Memo to the area's athletic directors and coaches:
When the Florida High School Athletic Association unveils its new district classifications some time this school year, take a long look at where your school has been slotted. You better like it, because if not, your unhappiness will last twice as long as before.
The FHSAA has decided its new reclassification cycle will last four years instead of the standard two. Four years - that's an entire graduating class.
When it came to slotting teams in certain districts, it was always about business with the FHSAA. The association admittedly cared less about rivals and more about trying to match like-sized foes. That's why Class 2A Bradenton Christian is playing five district games this fall, while Class 3A Out-of-Academy plays two.
This decision isn't any different. Corey Sobers, the association's spokesman, said part of the reasoning was deeper rivalries will develop if teams spending four years duking it out for championships and region berths rather than two.
But had enrollment not cooperated, this probably never would have happened.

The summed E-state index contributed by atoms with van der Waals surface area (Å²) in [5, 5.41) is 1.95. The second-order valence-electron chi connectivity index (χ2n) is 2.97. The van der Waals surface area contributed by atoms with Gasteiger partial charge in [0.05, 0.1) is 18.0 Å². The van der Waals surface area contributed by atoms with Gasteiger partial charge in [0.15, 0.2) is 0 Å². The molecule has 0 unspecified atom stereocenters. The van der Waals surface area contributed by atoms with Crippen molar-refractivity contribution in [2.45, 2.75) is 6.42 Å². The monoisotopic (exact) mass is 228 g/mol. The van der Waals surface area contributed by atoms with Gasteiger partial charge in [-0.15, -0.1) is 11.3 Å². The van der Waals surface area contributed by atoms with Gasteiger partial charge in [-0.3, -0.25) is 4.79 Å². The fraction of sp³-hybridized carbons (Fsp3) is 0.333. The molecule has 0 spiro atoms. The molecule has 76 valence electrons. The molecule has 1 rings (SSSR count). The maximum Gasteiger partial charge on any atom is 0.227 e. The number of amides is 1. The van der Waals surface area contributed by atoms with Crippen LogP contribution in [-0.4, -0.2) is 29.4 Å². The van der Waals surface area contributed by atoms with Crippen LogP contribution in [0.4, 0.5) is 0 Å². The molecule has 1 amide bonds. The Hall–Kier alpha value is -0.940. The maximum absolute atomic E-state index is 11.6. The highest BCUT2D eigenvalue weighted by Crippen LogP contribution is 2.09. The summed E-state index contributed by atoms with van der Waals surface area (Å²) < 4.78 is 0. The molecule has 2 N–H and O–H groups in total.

"The other piece to this is that at the beginning of the millennium, there was such rapid growth in student enrollment from year to year that it was necessary to reclassify every two years," Sobers said. "Enrollment has stabilized over the past four years, so this is something that makes sense now."
The fallout will be very interesting. The Sunshine State Athletic Conference, an independent football league home to 27 teams, including Saint Stephen's, has experienced rapid growth over the past few years with schools unhappy about the lot of district opponents sprinkled on their schedules.
A fresh reclassification gives teams another chance to get back into the FHSAA -- and by doing so, compete for district, region and state titles. But schools that still aren't pleased may stay independent, and maybe even more teams will go that route considering schools are locked into district assignments twice as long as before.
Sobers said the FHSAA was driving for consistency with this measure, giving teams a chance to stay put rather than finally getting to know their opponents and being thrown into another district with another set of coaches and players they know little about.
That probably will happen.
But the best part of all this, however, is the effect it may have on the typically drab appeals process. Maybe one local team would appeal in the past, or maybe even two.
Faced with four years of life in the same district may change all that.
So take a long, hard look, athletic directors and coaches.
Your displeasure -- or pleasure, of course -- will now last twice as long as before.
John Lembo, Herald sports writer, can be reached at 941-745-7057. Follow him on Twitter @JohnLembo1878.